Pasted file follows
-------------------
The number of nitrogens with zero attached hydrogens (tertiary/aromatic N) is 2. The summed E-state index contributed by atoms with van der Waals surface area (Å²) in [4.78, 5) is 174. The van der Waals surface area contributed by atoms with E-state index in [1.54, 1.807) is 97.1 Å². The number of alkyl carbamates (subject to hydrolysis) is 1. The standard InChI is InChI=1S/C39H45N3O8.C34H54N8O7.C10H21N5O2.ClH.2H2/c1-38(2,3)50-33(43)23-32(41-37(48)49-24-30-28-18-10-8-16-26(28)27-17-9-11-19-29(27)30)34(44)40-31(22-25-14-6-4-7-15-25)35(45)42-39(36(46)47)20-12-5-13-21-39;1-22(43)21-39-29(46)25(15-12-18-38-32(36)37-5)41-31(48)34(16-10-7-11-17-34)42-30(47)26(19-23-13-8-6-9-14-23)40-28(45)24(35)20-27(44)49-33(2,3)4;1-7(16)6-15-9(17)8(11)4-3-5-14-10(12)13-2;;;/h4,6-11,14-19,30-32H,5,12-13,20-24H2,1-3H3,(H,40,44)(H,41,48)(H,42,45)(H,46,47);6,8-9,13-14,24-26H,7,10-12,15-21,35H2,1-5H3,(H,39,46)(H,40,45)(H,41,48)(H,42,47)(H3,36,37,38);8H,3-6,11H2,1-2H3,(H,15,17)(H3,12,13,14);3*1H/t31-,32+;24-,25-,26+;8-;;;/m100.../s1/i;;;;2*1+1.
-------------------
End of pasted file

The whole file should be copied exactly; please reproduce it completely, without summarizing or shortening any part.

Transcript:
The number of nitrogens with zero attached hydrogens (tertiary/aromatic N) is 2. The summed E-state index contributed by atoms with van der Waals surface area (Å²) in [4.78, 5) is 174. The van der Waals surface area contributed by atoms with E-state index in [1.54, 1.807) is 97.1 Å². The number of alkyl carbamates (subject to hydrolysis) is 1. The standard InChI is InChI=1S/C39H45N3O8.C34H54N8O7.C10H21N5O2.ClH.2H2/c1-38(2,3)50-33(43)23-32(41-37(48)49-24-30-28-18-10-8-16-26(28)27-17-9-11-19-29(27)30)34(44)40-31(22-25-14-6-4-7-15-25)35(45)42-39(36(46)47)20-12-5-13-21-39;1-22(43)21-39-29(46)25(15-12-18-38-32(36)37-5)41-31(48)34(16-10-7-11-17-34)42-30(47)26(19-23-13-8-6-9-14-23)40-28(45)24(35)20-27(44)49-33(2,3)4;1-7(16)6-15-9(17)8(11)4-3-5-14-10(12)13-2;;;/h4,6-11,14-19,30-32H,5,12-13,20-24H2,1-3H3,(H,40,44)(H,41,48)(H,42,45)(H,46,47);6,8-9,13-14,24-26H,7,10-12,15-21,35H2,1-5H3,(H,39,46)(H,40,45)(H,41,48)(H,42,47)(H3,36,37,38);8H,3-6,11H2,1-2H3,(H,15,17)(H3,12,13,14);3*1H/t31-,32+;24-,25-,26+;8-;;;/m100.../s1/i;;;;2*1+1.